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Movie-Making in the Elementary Classroom: Cameras, Cooking and Kids

Movie-Making in the Elementary Classroom: Cameras, Cooking and Kids

Written by Suzanne Linebarger
November 20, 2010

New genre theory and its application to literacy has long been a key element of the work of the Northern California Writing Project. We examine endless varieties of genres, and discuss ways to bring genre theory into the classroom. Since I love to travel and cook, I’m a big fan of that genre of television shows. Cooking shows in particular are a growing genre. Each show, when looked at from a genre perspective, is actually a variation on a persuasive essay, encouraging the viewer to try the recipe being demonstrated.

Several years ago, I stumbled on an idea to combine my understanding of the cooking show genre with a new project for my third graders. Together, we watched Food Network cooking shows, visited local restaurants, interviewed chefs and restaurant staff, examined the Food Network stars’ biographies, gathered recipes, and conducted research, my third grade students produced their own cooking show, Cameras, Cooking and Kids.

This is absolutely the best project I have ever created. It combines my passion for cooking and technology with my need to motivate and engage my students in something they understand, but have never done before. We manage to thrive …not simply survive!

Creating Cameras, Cooking and Kids

The goal is to produce a three chapter DVD using iMovie and iDVD. We produce hours of film, but edit it down. Students help with editing choices, but do not do any of the filming.

Step 1

Students choose the group they want to join. Based on the
available restaurants in our area, I gave students the following options:

  • The Italian Cooking Kids and a trip to the Italian Cottage restaurant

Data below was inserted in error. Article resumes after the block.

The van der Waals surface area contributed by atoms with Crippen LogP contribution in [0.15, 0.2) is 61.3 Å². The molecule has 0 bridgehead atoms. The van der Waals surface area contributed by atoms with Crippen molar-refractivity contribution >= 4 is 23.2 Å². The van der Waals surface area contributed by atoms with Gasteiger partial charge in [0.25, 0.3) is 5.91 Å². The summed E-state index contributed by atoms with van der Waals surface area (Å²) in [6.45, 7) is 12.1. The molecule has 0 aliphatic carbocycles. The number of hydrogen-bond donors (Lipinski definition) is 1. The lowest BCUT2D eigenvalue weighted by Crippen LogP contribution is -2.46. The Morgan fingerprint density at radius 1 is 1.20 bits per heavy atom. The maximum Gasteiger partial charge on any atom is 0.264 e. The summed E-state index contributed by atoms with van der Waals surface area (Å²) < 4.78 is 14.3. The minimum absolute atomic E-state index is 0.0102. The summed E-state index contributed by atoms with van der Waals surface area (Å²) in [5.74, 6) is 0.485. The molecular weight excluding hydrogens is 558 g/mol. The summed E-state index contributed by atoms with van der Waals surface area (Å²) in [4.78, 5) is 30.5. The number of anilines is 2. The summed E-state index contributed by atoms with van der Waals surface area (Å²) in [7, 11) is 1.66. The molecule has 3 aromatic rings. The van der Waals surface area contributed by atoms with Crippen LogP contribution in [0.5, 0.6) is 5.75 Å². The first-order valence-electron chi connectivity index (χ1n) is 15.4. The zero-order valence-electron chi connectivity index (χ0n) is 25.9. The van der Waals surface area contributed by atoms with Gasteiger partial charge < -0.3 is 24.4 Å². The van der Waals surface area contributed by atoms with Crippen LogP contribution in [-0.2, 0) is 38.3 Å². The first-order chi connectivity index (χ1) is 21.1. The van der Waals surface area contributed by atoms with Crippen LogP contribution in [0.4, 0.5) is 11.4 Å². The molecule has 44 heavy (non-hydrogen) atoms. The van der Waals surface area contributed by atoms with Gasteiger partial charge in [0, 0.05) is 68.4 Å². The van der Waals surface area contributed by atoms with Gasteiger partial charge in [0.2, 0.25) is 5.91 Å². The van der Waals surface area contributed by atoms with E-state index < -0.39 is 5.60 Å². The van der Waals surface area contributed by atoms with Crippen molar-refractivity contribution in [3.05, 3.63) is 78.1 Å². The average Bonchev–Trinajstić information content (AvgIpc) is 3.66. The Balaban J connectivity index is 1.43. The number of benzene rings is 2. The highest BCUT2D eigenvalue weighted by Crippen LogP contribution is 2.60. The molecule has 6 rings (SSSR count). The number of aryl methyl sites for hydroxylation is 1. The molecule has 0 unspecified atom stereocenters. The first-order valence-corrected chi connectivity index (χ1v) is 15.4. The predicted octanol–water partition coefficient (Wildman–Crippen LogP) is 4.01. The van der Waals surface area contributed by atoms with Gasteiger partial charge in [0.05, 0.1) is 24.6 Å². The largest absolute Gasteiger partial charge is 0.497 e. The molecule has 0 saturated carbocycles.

• The Mexican Cooking Kids and a trip to Casa Paradiso restaurant
  • The Chinese Cooking Kids and a trip to Happy Gardens restaurant

Step 2

Each segment of the show begins with the restaurant. I take the students out to dinner after school, with little to no parent support. This is a “study trip,” not just a dinner out. Students interview restaurant staff, take a tour, cook something, and of course eat!

Step 3

Students transform our classroom into our own Cameras, Cooking, and Kids studio.

Yards of fabric provide the backdrop, a regular classroom table becomes the kitchen counter, and I bring in props for each show. We bought aprons and chef hats online. The dishes we cook are determined by the appliances we can use: crock pot, hot plate, electric skillet and griddle.

Step 4

Students provide the chefs with a live audience. We organize our desks restaurant style and cover them with tablecloths. The chefs serve their dishes to their audience and each chef interviews an audience member.

Step 5

Each chef/student investigates and prepares a Did You Know? to share at the end of the show. For example, one student asked, “Did you know that they found a clay garlic clove in King Tut’s tomb?”


We film on three consecutive days. We have tons of out takes… no problem. The editing is a simple process. We make enough DVDs for families, school board members, and those community members that help.

Selling the Project

Even in times of kill and drill approaches to teaching, I have had a broad-based support for this project. The “fun factor” that engages the students clearly seems prominent in this project, but the sophisticated thinking and rigorous analysis students employ are the most important factors to note. I have clearly stated links to CA State Standards for anyone who is interested. Our superintendent, board members, administrators, families, and community members all get copies of our show. We get positive local press coverage, and great PR for our local businesses.

Why Bother?

Students are engaged in rigorous, engaging learning. Our community is involved. We are exploring technology and genre. This teacher is passionate about the teaching and learning. And oops… don’t tell: We are having fun!

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